authors enough room to express their wishes for their creations, while
compromising with the users by limiting the licenses to a few known
categories. Am I the only one impressed by the status quo here? I
can now type (asdf-install:install :thingy-lib), which will find it
online, download it, build it, and make it available to me in any of
the three or so implementations I routinely use. I can look in the
asd file and in several seconds I can usually determine if the license
terms are something I can live with. Some more infrastructure woudn't
hurt, and it's still not as nice as Squeak (Smalltalk envy may well be
eternal), but now even things like lexer-generators and date/time
parsers are easier to reuse than to write my own! This is news! Lisp
is very productive, little things like this are extremely easy to
write in it, and those of us who were writing commercial CL software
in the late '90's (as far back as I can vouch for) have re-written
these things a million times, because it was easier. No longer!

[ Ahem, (decf (overenthuziasm *lisp-community*)) ]

Pascal Bourguignon

unread,
Sep 23, 2005, 2:06:59 PM9/23/05
to
Ray Dillinger <be...@sonic.net> writes:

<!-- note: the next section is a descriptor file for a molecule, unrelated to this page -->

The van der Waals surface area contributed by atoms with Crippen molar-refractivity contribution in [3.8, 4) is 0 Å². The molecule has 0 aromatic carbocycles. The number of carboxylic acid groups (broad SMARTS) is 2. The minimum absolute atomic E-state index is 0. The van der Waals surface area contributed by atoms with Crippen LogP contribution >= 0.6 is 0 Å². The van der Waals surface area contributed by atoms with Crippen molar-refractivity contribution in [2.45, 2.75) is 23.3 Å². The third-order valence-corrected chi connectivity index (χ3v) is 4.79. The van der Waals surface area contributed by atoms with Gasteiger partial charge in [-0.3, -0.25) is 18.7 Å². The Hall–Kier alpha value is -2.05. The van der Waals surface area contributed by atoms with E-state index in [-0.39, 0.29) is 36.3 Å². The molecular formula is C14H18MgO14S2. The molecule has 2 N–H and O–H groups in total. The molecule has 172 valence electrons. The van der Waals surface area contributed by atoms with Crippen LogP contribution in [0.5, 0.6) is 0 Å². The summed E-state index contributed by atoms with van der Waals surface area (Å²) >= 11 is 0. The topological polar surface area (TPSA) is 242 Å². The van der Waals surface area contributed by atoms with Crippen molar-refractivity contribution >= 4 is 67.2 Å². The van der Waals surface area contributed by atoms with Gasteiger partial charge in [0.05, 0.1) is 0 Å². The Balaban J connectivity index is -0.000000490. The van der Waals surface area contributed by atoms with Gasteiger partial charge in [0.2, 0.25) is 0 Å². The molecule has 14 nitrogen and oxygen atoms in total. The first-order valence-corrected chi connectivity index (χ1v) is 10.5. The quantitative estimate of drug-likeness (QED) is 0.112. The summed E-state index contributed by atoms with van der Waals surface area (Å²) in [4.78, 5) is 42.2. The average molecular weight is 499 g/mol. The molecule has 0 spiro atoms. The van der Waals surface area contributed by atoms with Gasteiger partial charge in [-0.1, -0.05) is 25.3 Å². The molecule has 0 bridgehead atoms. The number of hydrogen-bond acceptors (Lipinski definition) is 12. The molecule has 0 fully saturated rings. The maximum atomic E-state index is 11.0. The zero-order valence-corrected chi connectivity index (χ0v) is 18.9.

> I think this unreleased software is "proprietary" as it
> belongs to the company and is used in the course of their
> business. I'm pretty sure you mean something else by the
> word, but I'm still not sure what.

Let's call it "secret" and reserve "proprietary" to software
distributed to the public.

--
__Pascal Bourguignon__ http://www.informatimago.com/

The world will now reboot. don't bother saving your artefacts.

Karl A. Krueger

unread,
Sep 23, 2005, 2:11:39 PM9/23/05
to
Thomas F. Burdick <t...@conquest.ocf.berkeley.edu> wrote:
>> > t...@conquest.OCF.Berkeley.EDU (Thomas F. Burdick) writes:
>> >>GPL libraries are essentially impossible to use in a corporate
>> >>context.
>
> I should probably add more context here: GPL libraries are essentially
> impossible to use if you are producing products or potential products
> in a corporate context. Ie, not as a part of a small consulting firm
> (done that, and GPL software works great there), and not for
> purely-internal use (where it's fine as well); I mean when you're
> working on something that is or could become a Real Product for a
> corporation. Basically, industrial use, not artisinal use.

Every corporation that produces or resells a Linux distribution is a
counterexample to your claim.

--
Karl A. Krueger <kkru...@example.edu> { s/example/whoi/ }

Pascal Bourguignon

unread,
Sep 23, 2005, 3:11:50 PM9/23/05
to